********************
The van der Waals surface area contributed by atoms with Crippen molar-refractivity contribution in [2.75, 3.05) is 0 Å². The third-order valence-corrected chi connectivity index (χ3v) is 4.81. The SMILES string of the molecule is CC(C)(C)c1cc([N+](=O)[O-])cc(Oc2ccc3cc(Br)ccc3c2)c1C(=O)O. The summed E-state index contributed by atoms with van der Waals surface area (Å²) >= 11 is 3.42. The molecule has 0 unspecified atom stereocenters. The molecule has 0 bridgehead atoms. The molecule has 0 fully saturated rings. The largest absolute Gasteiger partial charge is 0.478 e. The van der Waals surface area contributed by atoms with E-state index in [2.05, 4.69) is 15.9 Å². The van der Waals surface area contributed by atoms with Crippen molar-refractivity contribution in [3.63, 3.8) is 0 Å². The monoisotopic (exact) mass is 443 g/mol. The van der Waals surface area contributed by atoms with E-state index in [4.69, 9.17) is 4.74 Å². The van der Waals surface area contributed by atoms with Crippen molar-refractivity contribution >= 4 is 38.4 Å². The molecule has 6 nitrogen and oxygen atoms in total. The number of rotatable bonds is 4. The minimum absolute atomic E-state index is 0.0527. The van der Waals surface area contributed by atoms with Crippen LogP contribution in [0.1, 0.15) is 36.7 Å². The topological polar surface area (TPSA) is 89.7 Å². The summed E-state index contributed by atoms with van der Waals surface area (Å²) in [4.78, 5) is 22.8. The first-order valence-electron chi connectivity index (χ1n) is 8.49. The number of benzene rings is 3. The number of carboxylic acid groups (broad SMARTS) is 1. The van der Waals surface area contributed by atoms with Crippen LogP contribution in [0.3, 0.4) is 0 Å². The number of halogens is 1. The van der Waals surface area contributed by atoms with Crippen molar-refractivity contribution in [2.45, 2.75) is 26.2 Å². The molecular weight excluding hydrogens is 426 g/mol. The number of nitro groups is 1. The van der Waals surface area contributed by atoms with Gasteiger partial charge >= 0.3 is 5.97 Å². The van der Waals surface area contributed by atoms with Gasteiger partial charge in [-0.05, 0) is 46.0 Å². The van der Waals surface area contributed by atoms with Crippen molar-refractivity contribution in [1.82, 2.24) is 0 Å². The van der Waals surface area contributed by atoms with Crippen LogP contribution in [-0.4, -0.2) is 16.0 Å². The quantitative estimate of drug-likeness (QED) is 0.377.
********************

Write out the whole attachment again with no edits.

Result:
The van der Waals surface area contributed by atoms with Crippen molar-refractivity contribution in [2.75, 3.05) is 0 Å². The third-order valence-corrected chi connectivity index (χ3v) is 4.81. The SMILES string of the molecule is CC(C)(C)c1cc([N+](=O)[O-])cc(Oc2ccc3cc(Br)ccc3c2)c1C(=O)O. The summed E-state index contributed by atoms with van der Waals surface area (Å²) >= 11 is 3.42. The molecule has 0 unspecified atom stereocenters. The molecule has 0 bridgehead atoms. The molecule has 0 fully saturated rings. The largest absolute Gasteiger partial charge is 0.478 e. The van der Waals surface area contributed by atoms with E-state index in [2.05, 4.69) is 15.9 Å². The van der Waals surface area contributed by atoms with Crippen molar-refractivity contribution in [3.63, 3.8) is 0 Å². The monoisotopic (exact) mass is 443 g/mol. The van der Waals surface area contributed by atoms with E-state index in [4.69, 9.17) is 4.74 Å². The van der Waals surface area contributed by atoms with Crippen molar-refractivity contribution >= 4 is 38.4 Å². The molecule has 6 nitrogen and oxygen atoms in total. The number of rotatable bonds is 4. The minimum absolute atomic E-state index is 0.0527. The van der Waals surface area contributed by atoms with Crippen LogP contribution in [0.1, 0.15) is 36.7 Å². The topological polar surface area (TPSA) is 89.7 Å². The summed E-state index contributed by atoms with van der Waals surface area (Å²) in [4.78, 5) is 22.8. The first-order valence-electron chi connectivity index (χ1n) is 8.49. The number of benzene rings is 3. The number of carboxylic acid groups (broad SMARTS) is 1. The van der Waals surface area contributed by atoms with Crippen LogP contribution in [0.3, 0.4) is 0 Å². The number of halogens is 1. The van der Waals surface area contributed by atoms with Crippen molar-refractivity contribution in [2.45, 2.75) is 26.2 Å². The molecular weight excluding hydrogens is 426 g/mol. The number of nitro groups is 1. The van der Waals surface area contributed by atoms with Gasteiger partial charge >= 0.3 is 5.97 Å². The van der Waals surface area contributed by atoms with Gasteiger partial charge in [-0.05, 0) is 46.0 Å². The van der Waals surface area contributed by atoms with Crippen molar-refractivity contribution in [1.82, 2.24) is 0 Å². The van der Waals surface area contributed by atoms with Crippen LogP contribution in [-0.4, -0.2) is 16.0 Å². The quantitative estimate of drug-likeness (QED) is 0.377.